In terms of the leading nations for WSET candidate numbers, the US is in first place, followed by the UK and then France – which is now in the top three following China’s drop down the charts. The high position of France in the ranking pleases Harris in particular, who says: “The French industry now understand that they need to know about the world’s wines, but when I joined the WSET, the view from France – as well as Italy and Spain – was ‘why do we need to learn about wine from around the world?’. But it’s now appreciated by a French Cabernet producer that their competitor is not a neighbour; it’s someone making Cabernet on the other side of the world.”

Asked to name his aim for the WSET when he started, Harris says it was to expand the global reach of the education provider. “International growth was the goal I set out when I joined in 2002, and America was always going to be the big prize,” he says, although he also recalls the challenges of setting up in the US.

“Twelve years ago, there was a campaign questioning whether the WSET [being a charity] was legal in America – which we sorted,” he says, before commenting that there were people looking to “have a dig at the WSET”.

China was also in his sights from the outset, having been a major focus for Harris when he was brand manager for Martell. “When I was at Seagram, I was told: ‘Forget the UK, the future is China’,” he recalls, referring to high-end Cognac sales. As for the WSET, when Harris joined the organisation, 75% of its business was in the UK. “If we had remained that way, we’d have gone bust by now,” he says.

Today, the UK represents fewer than 20% of the WSET’s candidates, with around one fifth in Europe, almost one quarter from the US, and the rest spread around the world, especially China – which accounted for 23% of students before the forced, if temporary shutdown of the courses in the nation.

When he departs in mid-April after a seven-week handover period to Brampton, he has no plans to return to the WSET in some advisory capacity. “I’m leaving; I’m not coming back as a trustee, I think that’s the right thing to do, but I’ll always be available at the end of the phone,” he says.

However, retiring is not a word Harris likes to employ. Careful to use the term “stepping down” when referring to his departure from the WSET, he says he won’t be giving up work. “I have a couple of irons in the fire, and, while I can’t say what they are now, I will remain connected to the industry that has remained my life for the past 45 years.”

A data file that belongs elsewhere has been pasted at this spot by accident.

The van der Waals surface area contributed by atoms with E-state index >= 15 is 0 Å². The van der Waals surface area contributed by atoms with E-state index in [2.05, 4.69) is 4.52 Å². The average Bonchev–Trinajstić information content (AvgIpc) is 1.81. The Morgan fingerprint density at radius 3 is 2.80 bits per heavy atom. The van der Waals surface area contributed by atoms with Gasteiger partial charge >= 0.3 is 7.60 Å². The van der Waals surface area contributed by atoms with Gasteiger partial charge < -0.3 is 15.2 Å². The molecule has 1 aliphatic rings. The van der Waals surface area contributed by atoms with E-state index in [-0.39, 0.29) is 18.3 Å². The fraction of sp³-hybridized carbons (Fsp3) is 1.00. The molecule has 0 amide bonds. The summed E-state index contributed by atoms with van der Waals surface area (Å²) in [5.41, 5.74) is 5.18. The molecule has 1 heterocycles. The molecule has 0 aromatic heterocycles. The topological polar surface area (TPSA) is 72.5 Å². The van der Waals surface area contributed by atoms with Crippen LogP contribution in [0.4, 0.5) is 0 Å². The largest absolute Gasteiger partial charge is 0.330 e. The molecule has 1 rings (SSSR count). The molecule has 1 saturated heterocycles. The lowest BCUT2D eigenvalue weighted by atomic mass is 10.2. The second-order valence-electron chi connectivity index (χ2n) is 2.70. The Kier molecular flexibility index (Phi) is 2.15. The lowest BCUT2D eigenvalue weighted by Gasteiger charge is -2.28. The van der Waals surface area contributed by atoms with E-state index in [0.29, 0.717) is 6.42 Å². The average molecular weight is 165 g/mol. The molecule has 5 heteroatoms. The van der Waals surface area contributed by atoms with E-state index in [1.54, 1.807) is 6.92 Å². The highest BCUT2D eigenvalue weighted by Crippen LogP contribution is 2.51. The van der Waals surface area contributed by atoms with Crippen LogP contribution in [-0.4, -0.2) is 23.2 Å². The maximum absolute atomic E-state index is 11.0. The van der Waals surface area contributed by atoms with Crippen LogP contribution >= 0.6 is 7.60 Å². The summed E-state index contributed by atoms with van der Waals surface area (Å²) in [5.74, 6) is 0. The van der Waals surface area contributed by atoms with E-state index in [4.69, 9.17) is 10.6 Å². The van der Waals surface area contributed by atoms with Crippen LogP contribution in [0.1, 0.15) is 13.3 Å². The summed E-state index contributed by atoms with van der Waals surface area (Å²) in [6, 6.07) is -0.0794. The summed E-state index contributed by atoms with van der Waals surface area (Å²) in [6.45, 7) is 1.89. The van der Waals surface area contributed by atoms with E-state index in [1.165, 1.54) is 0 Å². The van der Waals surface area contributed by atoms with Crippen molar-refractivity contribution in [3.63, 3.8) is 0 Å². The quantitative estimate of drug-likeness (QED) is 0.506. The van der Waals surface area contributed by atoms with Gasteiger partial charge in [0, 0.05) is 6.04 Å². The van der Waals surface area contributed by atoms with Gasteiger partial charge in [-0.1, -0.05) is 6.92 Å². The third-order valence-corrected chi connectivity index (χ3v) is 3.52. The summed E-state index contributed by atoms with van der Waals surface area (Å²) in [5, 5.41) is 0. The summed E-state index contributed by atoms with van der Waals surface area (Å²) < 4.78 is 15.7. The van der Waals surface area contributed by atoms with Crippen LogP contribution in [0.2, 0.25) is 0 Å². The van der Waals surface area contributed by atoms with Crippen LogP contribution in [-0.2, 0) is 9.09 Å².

Having studied French at university, Harris had planned to become a teacher, but, following a sip of Sauternes during a year abroad in Bordeaux in 1977, he changed his mind, and, on his return to the UK, opted for a role at London’s Christopher & Co – a part of Waverley Vintners. Spending 10 years at this organisation, he took a jump forward in 1984, when he moved to Edinburgh to become Waverley’s first wine development manager.

Moving into spirits on joining Seagram in 1987, his “biggest career move” then came in 1989 when the group needed someone with sales and marketing experience, along with fluent French – all skills Harris had – to manage the newly-acquired Martell Cognac brand. It was from this moment that “things really picked up”, he says, before admitting that before that moment, life at Seagram had been tough.

“God, it was depressing trying to sell Seagram’s brands into Peter Dominic,” he says, speaking about the dominant off-licence chain of that era and the somewhat lacklustre set of labels within his portfolio. “I came really close to chucking it all in,” he adds.

But his hopeful disposition pulled him through. And it would again, when Seagram was “basically folded up” in late 2001, and its staff were “scattered to the four winds”, leaving Harris, at 46, without a job. A few months later, and the role he currently holds at the WSET came up. He expresses his delight at being granted the position, which he never thought would give him such a lengthy period of complete career satisfaction. “While I did think this would be my final job, I never thought it would last much longer than 12 years,” he says.

“It has been the most wonderful job. I have loved every minute, even with all the challenges.”

Highlights for Harris include his appointment as a Member of the Order of the British Empire (MBE) in the 2018 New Year ’s Honours List in recognition of his services to the wine and spirits industry. However, he describes his best moment as being awarded, in 2015, on behalf of the WSET, the Queen’s Award for Enterprise in International Trade, which is the highest accolade for business in the UK. This required Harris to head to Buckingham Palace, where he met the Queen, giving him the chance to tell her that the WSET teaches her staff in the Royal Household.